We were offered a friendly greeting by TSA supervisors when we arrived that day. Our training was to be one of several offered to the approximately 15 TSA officers in the class. The dynamics were mostly efficient and businesslike; attendees seemed interested overall and offered respectful acknowledgement. What was lacking was the energy of interaction; few questions were asked and while the hour didn’t drag on, we left feeling that perhaps folks were mostly fulfilling a job requirement. Afterward, we were told that our presentation was successful and that they would be contacting us about future trainings. Well, we heard back only this past summer, over a year after we had shared space. And though we quickly agreed to schedule another training, as of press time, we are still waiting for a reply confirming a training date.

We have faced this dynamic over and over through the years: enthusiasm followed by lack of follow-up. By our estimation, befuddlement over changing pronouns and bathrooms and paperwork leads to a critical lack of understanding, which itself leads to resistance and fear of change in what may be the most powerful structural belief system in Western culture: that of binary sex/gender roles.

Perhaps hoping for swift or meaningful change at a hulking federal agency like the TSA was unrealistic, but we still continue to believe there are good people at the agency who want to honor their commitment to diversity, including sex/gender diversity.  

But they can’t do that by keeping us at arm’s length. And every day the TSA fails to make meaningful progress in its screening procedures for trans, intersex. and sex/gender-nonconforming passengers, our community is being subjected to violence. 

The consequences of this violence and of our responses to it are immediate and cumulative — both for the individuals directly involved and to the communities we represent. Because these violations tend to be persistent yet also unpredictable, many visibly queer people experience symptoms commonly associated with post-traumatic stress disorder. We are hyper-vigilant and experience psychological or physiological reactivity to reminders of the violence.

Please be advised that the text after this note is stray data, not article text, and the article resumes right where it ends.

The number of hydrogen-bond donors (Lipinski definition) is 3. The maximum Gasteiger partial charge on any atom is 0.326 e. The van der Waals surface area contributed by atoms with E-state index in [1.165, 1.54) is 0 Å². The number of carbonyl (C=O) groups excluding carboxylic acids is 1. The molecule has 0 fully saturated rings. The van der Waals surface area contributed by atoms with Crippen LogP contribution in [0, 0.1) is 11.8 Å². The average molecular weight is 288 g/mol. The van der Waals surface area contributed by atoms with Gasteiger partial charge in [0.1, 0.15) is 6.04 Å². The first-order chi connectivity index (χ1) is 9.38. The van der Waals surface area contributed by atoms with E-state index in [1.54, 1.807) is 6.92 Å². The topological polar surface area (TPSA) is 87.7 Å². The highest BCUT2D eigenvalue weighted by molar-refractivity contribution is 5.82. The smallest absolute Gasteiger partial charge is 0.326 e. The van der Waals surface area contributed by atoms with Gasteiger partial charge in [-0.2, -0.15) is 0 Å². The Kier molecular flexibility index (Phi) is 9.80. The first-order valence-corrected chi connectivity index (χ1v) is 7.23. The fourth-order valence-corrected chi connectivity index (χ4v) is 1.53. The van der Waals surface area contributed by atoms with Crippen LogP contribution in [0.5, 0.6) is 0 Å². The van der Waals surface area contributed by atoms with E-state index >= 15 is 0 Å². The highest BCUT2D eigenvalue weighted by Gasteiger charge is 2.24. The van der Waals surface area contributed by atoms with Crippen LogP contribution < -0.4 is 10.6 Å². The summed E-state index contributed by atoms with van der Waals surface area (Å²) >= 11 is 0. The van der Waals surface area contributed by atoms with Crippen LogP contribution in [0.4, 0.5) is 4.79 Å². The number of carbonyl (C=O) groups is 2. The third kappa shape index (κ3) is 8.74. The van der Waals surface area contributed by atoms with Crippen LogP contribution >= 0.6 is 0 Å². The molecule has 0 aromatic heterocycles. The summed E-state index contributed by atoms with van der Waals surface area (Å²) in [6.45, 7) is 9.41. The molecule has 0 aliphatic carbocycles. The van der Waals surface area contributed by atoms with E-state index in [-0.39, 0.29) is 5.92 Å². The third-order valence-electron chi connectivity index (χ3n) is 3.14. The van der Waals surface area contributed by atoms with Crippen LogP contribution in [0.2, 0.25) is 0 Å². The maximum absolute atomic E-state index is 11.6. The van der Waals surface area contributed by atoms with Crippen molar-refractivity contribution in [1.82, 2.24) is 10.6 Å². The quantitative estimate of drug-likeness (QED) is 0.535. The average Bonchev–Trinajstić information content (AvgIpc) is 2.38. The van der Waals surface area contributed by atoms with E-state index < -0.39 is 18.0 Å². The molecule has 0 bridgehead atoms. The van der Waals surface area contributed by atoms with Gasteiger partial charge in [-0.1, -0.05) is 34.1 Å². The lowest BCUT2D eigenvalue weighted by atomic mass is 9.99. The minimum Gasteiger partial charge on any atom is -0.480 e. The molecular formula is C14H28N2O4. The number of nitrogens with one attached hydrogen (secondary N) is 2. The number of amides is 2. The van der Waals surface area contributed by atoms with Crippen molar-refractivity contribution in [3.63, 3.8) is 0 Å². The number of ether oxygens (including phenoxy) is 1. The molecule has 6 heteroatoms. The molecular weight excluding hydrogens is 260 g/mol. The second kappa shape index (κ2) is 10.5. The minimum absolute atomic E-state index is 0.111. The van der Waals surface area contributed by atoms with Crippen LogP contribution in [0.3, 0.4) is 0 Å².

As part of our healing, we share our experiences with others who we believe can understand without judgment — which often means engaging with other queer people. Such dialogue is essential to our individual healing, as it is for anyone. But it has another, no less significant impact: We are teaching each other that authority figures are not to be trusted. Not at any time, not for any thing.

This cycle of abuse must stop, and responsibility for stopping it rests primarily in the hands of those who are in positions of power and privilege. It is not enough simply to make some token efforts to change when pressured by visible stories of violence. Our queer communities have gifts to share. We are here. We are willing to help. We are seeking reliable and honest partners.

Jane Heenan
JANE HEENAN is a licensed psychotherapist, Director and Founder of Gender Justice Nevada, and an agitator in support of queer persons. Their pronouns are they, them and their.